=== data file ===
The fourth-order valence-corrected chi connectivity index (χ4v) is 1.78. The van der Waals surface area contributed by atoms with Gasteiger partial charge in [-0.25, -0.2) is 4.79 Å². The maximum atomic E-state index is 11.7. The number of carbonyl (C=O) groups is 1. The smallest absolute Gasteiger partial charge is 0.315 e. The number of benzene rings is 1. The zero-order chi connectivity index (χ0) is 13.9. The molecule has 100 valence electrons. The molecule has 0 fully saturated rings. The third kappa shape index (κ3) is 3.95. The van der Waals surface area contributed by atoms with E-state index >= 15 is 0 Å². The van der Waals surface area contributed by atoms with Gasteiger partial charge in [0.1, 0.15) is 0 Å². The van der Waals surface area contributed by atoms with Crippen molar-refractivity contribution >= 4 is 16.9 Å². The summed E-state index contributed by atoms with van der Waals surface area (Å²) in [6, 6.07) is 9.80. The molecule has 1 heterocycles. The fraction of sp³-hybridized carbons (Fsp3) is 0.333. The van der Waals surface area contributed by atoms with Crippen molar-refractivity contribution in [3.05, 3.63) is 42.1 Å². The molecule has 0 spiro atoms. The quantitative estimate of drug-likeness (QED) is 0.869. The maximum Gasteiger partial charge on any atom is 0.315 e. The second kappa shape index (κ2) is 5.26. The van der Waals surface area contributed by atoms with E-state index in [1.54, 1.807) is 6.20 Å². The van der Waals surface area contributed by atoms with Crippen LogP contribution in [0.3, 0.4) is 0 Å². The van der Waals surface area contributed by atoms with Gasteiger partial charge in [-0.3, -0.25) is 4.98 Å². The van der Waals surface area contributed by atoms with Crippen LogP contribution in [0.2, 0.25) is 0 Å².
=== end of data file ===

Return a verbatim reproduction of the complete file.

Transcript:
The fourth-order valence-corrected chi connectivity index (χ4v) is 1.78. The van der Waals surface area contributed by atoms with Gasteiger partial charge in [-0.25, -0.2) is 4.79 Å². The maximum atomic E-state index is 11.7. The number of carbonyl (C=O) groups is 1. The smallest absolute Gasteiger partial charge is 0.315 e. The number of benzene rings is 1. The zero-order chi connectivity index (χ0) is 13.9. The molecule has 100 valence electrons. The molecule has 0 fully saturated rings. The third kappa shape index (κ3) is 3.95. The van der Waals surface area contributed by atoms with E-state index >= 15 is 0 Å². The van der Waals surface area contributed by atoms with Gasteiger partial charge in [0.1, 0.15) is 0 Å². The van der Waals surface area contributed by atoms with Crippen molar-refractivity contribution >= 4 is 16.9 Å². The summed E-state index contributed by atoms with van der Waals surface area (Å²) in [6, 6.07) is 9.80. The molecule has 1 heterocycles. The fraction of sp³-hybridized carbons (Fsp3) is 0.333. The van der Waals surface area contributed by atoms with Crippen molar-refractivity contribution in [3.05, 3.63) is 42.1 Å². The molecule has 0 spiro atoms. The quantitative estimate of drug-likeness (QED) is 0.869. The maximum Gasteiger partial charge on any atom is 0.315 e. The second kappa shape index (κ2) is 5.26. The van der Waals surface area contributed by atoms with E-state index in [1.54, 1.807) is 6.20 Å². The van der Waals surface area contributed by atoms with Crippen LogP contribution in [0.3, 0.4) is 0 Å². The van der Waals surface area contributed by atoms with Gasteiger partial charge in [-0.3, -0.25) is 4.98 Å². The van der Waals surface area contributed by atoms with Crippen LogP contribution in [0.2, 0.25) is 0 Å².